Microsoft Office Tutorials and References
In Depth Information
AC 206
Access Integration Feature Sharing Data Among Applications
Integration Feature Introduction
It is not uncommon for people to use an application for some specifi c purpose, only to
fi nd later that another application may be better suited. For example, an organization
initially might use Excel to maintain data on inventory only to discover later that the
data would be better maintained in an Access database. This feature shows how to use
data from other applications in Access. It also shows how to make Access data available to
other applications.
Project — Sharing Data Among Applications
Camashaly specializes in sales of used computers and computer equipment. Employees
have been using Microsoft Excel to automate a variety of tasks for several years. When
determining to keep track of prices, item descriptions, serial numbers, and other data on
the items for sale, the administrators originally decided to maintain the data as an Excel
worksheet. Employees recently completed Microsoft Offi ce training and now have
decided they need to maintain the data in an Access database. They have two choices. They can
import the data, which means to make a copy of the data as a table in the Access database.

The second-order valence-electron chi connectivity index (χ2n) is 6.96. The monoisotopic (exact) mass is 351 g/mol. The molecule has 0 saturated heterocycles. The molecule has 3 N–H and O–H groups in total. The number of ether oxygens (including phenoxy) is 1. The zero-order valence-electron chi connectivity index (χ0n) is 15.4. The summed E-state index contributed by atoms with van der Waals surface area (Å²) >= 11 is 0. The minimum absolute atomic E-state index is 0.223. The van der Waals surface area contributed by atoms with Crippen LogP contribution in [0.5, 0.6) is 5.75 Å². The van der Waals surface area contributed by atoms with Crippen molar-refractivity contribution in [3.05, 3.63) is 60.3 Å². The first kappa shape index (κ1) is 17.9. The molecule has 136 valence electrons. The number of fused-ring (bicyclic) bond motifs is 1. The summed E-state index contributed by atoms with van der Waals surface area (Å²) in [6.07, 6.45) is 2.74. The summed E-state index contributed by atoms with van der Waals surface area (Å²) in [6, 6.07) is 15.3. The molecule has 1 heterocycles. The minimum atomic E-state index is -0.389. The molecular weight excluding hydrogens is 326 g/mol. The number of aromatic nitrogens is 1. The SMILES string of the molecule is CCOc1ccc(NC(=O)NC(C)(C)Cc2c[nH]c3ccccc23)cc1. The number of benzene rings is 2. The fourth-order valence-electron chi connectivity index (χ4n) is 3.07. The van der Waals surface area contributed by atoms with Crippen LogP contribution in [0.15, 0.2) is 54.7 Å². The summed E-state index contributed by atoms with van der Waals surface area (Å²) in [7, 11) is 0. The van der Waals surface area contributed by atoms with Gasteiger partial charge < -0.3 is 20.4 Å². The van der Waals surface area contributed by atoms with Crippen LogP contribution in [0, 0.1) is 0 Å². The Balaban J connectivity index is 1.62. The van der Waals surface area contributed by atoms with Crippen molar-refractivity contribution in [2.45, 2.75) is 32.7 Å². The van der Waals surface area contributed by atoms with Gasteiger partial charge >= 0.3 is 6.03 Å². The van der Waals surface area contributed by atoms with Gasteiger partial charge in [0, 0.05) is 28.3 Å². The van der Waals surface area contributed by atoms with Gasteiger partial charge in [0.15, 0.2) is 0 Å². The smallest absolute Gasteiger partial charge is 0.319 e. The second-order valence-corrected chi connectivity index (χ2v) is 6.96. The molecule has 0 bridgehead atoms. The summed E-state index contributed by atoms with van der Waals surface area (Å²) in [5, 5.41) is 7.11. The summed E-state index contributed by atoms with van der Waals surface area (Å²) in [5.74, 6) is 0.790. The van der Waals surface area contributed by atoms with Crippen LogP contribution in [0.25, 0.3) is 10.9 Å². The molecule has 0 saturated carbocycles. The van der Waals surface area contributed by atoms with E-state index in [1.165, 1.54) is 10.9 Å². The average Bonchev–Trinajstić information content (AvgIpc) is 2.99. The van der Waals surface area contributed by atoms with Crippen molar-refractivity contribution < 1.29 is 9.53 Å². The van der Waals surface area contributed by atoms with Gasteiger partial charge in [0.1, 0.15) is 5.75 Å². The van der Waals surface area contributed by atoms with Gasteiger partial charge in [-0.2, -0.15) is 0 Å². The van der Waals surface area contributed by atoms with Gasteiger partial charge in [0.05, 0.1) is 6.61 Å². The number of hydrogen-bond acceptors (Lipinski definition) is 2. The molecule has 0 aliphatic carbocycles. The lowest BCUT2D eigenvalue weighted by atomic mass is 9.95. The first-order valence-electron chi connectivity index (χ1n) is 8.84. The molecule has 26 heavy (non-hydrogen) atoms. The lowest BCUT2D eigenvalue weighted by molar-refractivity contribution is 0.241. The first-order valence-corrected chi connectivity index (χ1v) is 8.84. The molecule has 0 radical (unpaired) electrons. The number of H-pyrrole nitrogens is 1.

In this case, any changes made to the data in Access would not be refl ected in the Excel
worksheet. The other option is to link to the data in the worksheet. When data is linked,
the data appears as a table in the Access database, but is, in fact, maintained in its original
form in Excel. Any changes to the Excel data are thus automatically refl ected when the
linked table is viewed in Access. In this arrangement, Access would typically be used as a
vehicle for viewing and querying the data, with actual updates being made in Excel.
Figure 1 illustrates the conversion process. The type of worksheet that can be
converted is one in which the data is stored as a list , that is, a collection of rows and columns
in which all the entries in a column represent the same type of data. In this type of list,
the fi rst row contains column headings rather than data. In the worksheet in Figure 1a,
the fi rst row contains the labels, which are entries indicating the type of data found in
the column. The entry in the fi rst column, for example, is Item Id, indicating that all the
other values in the column are Item Ids. The entry in the second column is Description,
indicating that all the other values in the column are descriptions. Other than the fi rst
row, which contains the labels, all the rows contain precisely the same type of data shown
in the Access database in Figure 1b: an item Id in the fi rst column, a description in the
second column, the number of units on hand in the third column, and so on.
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